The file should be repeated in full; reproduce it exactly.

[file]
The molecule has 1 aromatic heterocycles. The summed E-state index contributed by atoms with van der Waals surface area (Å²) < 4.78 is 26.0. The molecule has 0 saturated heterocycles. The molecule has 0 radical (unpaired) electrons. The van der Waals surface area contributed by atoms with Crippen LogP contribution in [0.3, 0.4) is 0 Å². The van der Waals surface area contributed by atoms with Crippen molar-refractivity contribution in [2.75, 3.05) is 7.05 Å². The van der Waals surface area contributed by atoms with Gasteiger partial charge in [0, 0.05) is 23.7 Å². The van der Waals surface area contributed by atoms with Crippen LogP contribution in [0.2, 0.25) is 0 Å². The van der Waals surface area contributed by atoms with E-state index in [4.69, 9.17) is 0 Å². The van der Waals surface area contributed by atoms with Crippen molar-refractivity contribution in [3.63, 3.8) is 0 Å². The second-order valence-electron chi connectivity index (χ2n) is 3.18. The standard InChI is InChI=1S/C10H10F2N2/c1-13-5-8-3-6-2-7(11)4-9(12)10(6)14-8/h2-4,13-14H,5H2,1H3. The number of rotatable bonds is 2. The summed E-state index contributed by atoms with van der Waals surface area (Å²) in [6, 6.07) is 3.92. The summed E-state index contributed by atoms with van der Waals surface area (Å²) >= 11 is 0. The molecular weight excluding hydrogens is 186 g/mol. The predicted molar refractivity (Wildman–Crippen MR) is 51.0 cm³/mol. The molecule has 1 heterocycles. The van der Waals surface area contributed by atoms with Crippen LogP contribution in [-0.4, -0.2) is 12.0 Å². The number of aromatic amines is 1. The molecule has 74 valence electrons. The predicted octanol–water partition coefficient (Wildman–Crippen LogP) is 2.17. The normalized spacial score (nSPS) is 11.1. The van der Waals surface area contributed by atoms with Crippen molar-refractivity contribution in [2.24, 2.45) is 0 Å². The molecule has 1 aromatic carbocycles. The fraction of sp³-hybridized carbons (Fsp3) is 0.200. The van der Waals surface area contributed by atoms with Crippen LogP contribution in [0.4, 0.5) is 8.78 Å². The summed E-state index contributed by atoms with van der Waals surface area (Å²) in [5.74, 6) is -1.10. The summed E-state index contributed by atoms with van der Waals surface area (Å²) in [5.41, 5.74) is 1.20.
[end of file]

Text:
The molecule has 1 aromatic heterocycles. The summed E-state index contributed by atoms with van der Waals surface area (Å²) < 4.78 is 26.0. The molecule has 0 saturated heterocycles. The molecule has 0 radical (unpaired) electrons. The van der Waals surface area contributed by atoms with Crippen LogP contribution in [0.3, 0.4) is 0 Å². The van der Waals surface area contributed by atoms with Crippen molar-refractivity contribution in [2.75, 3.05) is 7.05 Å². The van der Waals surface area contributed by atoms with Gasteiger partial charge in [0, 0.05) is 23.7 Å². The van der Waals surface area contributed by atoms with Crippen LogP contribution in [0.2, 0.25) is 0 Å². The van der Waals surface area contributed by atoms with E-state index in [4.69, 9.17) is 0 Å². The van der Waals surface area contributed by atoms with Crippen molar-refractivity contribution in [3.63, 3.8) is 0 Å². The second-order valence-electron chi connectivity index (χ2n) is 3.18. The standard InChI is InChI=1S/C10H10F2N2/c1-13-5-8-3-6-2-7(11)4-9(12)10(6)14-8/h2-4,13-14H,5H2,1H3. The number of rotatable bonds is 2. The summed E-state index contributed by atoms with van der Waals surface area (Å²) in [6, 6.07) is 3.92. The summed E-state index contributed by atoms with van der Waals surface area (Å²) >= 11 is 0. The molecular weight excluding hydrogens is 186 g/mol. The predicted molar refractivity (Wildman–Crippen MR) is 51.0 cm³/mol. The molecule has 1 heterocycles. The van der Waals surface area contributed by atoms with Crippen LogP contribution in [-0.4, -0.2) is 12.0 Å². The number of aromatic amines is 1. The molecule has 74 valence electrons. The predicted octanol–water partition coefficient (Wildman–Crippen LogP) is 2.17. The normalized spacial score (nSPS) is 11.1. The van der Waals surface area contributed by atoms with Crippen molar-refractivity contribution in [2.24, 2.45) is 0 Å². The molecule has 1 aromatic carbocycles. The fraction of sp³-hybridized carbons (Fsp3) is 0.200. The van der Waals surface area contributed by atoms with Crippen LogP contribution in [0.4, 0.5) is 8.78 Å². The summed E-state index contributed by atoms with van der Waals surface area (Å²) in [5.74, 6) is -1.10. The summed E-state index contributed by atoms with van der Waals surface area (Å²) in [5.41, 5.74) is 1.20.